Water test results are starting to come in from the part of the Dan River affected by a coal ash spill at a retired Duke Energy plant on the border of North Carolina and Virginia. WFAE’s Duncan McFadyen reports early results are in.
Scientists descended on the Dan River this week to collect water samples. Teams from Duke Energy, The state Department of Environment and Natural Resources, Duke University, the EPA, and various environmental groups are all testing the water for heavy metals known to be in coal ash. So far, we’ve seen data from Duke Energy, Duke University, and the Waterkeeper Alliance, an advocacy group.
Duke Energy released numbers late Wednesday that show levels of heavy metals, including arsenic, selenium, and lead, are under federal water quality standards. Thursday, Duke University professor Avner Vengosh said his results are similar. And, that’s good news he says.
“So it seems that we were really lucky this time that this effluent from the spill did not have major changes in the water quality,” he says.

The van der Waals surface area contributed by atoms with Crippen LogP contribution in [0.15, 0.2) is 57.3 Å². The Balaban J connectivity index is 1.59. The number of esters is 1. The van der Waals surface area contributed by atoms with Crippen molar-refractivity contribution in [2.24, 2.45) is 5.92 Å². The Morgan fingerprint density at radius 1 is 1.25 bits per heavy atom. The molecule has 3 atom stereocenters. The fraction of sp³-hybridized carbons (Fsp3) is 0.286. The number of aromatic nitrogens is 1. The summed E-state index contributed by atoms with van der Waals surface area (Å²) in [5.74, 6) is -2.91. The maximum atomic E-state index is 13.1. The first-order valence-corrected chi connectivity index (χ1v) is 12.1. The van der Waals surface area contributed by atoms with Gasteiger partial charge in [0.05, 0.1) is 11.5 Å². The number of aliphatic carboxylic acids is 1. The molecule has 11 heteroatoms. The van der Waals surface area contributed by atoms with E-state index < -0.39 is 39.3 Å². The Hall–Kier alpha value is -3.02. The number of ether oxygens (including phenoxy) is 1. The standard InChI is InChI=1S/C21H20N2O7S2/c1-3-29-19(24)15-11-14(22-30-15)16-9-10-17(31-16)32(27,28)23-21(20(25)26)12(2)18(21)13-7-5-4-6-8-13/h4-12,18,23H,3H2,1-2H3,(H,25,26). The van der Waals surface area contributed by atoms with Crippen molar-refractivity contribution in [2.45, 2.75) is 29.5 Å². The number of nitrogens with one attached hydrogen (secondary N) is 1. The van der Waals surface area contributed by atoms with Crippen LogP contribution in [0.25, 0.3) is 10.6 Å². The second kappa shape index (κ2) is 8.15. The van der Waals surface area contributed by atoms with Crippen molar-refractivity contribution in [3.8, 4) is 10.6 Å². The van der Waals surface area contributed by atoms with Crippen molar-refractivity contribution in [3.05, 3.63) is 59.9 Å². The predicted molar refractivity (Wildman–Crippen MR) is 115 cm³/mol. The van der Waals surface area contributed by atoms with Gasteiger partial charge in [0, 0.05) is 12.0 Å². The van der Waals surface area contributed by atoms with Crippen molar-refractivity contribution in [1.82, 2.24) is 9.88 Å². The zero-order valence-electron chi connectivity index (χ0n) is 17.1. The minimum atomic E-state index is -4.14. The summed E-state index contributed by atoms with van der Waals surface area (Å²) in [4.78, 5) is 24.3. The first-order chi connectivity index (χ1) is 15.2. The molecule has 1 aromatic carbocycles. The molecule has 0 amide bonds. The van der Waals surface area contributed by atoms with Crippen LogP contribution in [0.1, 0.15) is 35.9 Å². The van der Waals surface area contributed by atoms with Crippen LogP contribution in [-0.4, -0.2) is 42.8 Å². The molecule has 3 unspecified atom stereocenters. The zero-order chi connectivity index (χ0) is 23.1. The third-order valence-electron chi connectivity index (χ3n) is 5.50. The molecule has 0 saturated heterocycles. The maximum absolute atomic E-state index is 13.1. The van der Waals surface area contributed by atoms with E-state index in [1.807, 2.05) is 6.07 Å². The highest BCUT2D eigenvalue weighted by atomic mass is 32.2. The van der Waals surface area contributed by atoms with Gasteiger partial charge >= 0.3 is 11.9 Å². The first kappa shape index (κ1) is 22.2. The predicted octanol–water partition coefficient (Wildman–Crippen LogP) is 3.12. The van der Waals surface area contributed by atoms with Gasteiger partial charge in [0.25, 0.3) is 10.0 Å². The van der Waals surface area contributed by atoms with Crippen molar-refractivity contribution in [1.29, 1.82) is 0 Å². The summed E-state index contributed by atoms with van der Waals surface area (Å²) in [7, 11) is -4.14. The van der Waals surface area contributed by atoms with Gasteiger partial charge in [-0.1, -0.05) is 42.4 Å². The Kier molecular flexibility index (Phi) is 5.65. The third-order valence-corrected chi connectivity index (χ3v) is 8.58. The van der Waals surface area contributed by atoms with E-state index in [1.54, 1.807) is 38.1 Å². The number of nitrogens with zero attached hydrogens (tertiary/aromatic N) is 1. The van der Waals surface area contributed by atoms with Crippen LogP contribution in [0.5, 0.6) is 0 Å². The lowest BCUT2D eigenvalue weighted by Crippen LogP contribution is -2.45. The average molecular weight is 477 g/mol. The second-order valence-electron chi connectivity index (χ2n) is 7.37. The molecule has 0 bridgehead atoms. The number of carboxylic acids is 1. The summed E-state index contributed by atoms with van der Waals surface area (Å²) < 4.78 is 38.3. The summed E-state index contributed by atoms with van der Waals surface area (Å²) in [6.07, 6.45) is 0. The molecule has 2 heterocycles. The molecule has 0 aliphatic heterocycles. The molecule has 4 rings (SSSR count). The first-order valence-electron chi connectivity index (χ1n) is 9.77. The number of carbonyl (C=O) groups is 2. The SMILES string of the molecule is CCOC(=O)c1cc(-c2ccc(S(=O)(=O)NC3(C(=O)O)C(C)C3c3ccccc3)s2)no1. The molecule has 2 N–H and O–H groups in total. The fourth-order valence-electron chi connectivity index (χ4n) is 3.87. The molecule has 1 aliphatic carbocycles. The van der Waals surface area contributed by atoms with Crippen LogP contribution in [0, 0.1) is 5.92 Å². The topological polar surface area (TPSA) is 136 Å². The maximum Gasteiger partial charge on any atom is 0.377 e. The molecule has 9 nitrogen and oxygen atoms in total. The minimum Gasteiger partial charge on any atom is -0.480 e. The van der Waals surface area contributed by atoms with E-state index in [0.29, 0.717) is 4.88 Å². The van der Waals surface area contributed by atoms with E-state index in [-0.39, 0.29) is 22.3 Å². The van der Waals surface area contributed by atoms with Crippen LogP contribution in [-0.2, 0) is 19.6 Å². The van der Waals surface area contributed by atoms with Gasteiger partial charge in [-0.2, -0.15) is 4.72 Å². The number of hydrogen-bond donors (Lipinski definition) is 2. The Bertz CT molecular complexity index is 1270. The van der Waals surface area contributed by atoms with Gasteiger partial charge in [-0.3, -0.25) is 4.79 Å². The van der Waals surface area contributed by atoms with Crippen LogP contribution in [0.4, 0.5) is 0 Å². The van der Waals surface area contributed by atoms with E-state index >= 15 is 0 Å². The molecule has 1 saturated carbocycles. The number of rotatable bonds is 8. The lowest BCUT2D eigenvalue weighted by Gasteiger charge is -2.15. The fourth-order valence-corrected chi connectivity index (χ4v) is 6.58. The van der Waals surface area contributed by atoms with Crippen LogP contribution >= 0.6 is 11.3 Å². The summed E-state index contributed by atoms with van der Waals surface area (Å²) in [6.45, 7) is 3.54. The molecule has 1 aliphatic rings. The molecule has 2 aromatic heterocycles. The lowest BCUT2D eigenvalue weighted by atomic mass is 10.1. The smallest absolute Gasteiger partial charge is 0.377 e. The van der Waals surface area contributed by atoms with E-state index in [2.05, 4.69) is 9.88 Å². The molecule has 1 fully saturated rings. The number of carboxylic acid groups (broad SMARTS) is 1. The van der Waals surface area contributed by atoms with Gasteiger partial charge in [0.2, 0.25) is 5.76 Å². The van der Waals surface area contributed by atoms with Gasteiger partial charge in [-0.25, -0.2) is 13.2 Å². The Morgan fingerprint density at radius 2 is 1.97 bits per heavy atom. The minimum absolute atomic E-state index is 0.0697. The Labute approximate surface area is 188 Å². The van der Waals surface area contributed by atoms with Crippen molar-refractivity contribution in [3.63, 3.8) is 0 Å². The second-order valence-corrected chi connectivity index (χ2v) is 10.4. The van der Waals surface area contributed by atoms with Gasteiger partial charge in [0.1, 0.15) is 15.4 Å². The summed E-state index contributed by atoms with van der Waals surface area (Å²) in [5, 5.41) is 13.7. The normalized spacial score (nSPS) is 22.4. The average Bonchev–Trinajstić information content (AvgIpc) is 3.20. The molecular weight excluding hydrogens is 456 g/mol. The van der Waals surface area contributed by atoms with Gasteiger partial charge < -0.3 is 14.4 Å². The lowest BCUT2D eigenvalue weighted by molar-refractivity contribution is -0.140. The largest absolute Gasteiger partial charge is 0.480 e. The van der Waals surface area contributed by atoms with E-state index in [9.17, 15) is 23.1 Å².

How can that be, when up to 80,000 tons of ash have traveled from the ash pond into the river? Duke Energy spokeswoman Erin Culbert says that’s because most of the heavy metals are tied up in ash particles, which settle to the bottom or are filtered out by normal water treatment.
“What we’re finding is that sample results confirm that downstream water supplies are safe," she says, "and that the water can be treated by routine water treatment processes.”
But, the coal ash that’s settling to the river bed could release more of the chemicals into the water, says Vengosh, especially in hot weather, when warmer surface water sucks the oxygen out of the cooler water below.
“As a result, some of the metals that otherwise are contained by suspended matter are being released into the ambient environment," he explains.
On the other hand, the Waterkeeper Alliance released test results Thursday showing elevated levels of heavy metals. The environmental group tested water right underneath the spill. Duke Energy’s closest site was 2 miles down river.
Catawba Riverkeeper Sam Perkins says the heavy metals in coal ash are a danger to the ecosystem, as they will build up in plants and fish. He says at Sutton Lake near Wilmington, selenium from a coal ash pond has caused problems in the fish population:
He says, “the fish have curved spines, deformities that are really pretty shocking to see…deformed faces, jaws…”
Meanwhile, Duke says it’s crew is continuing to work to stem the flow. The company has installed pumps that are keeping water away from the broken pipe, and it says workers continue to build a road in the pond to create easier access to the pipe.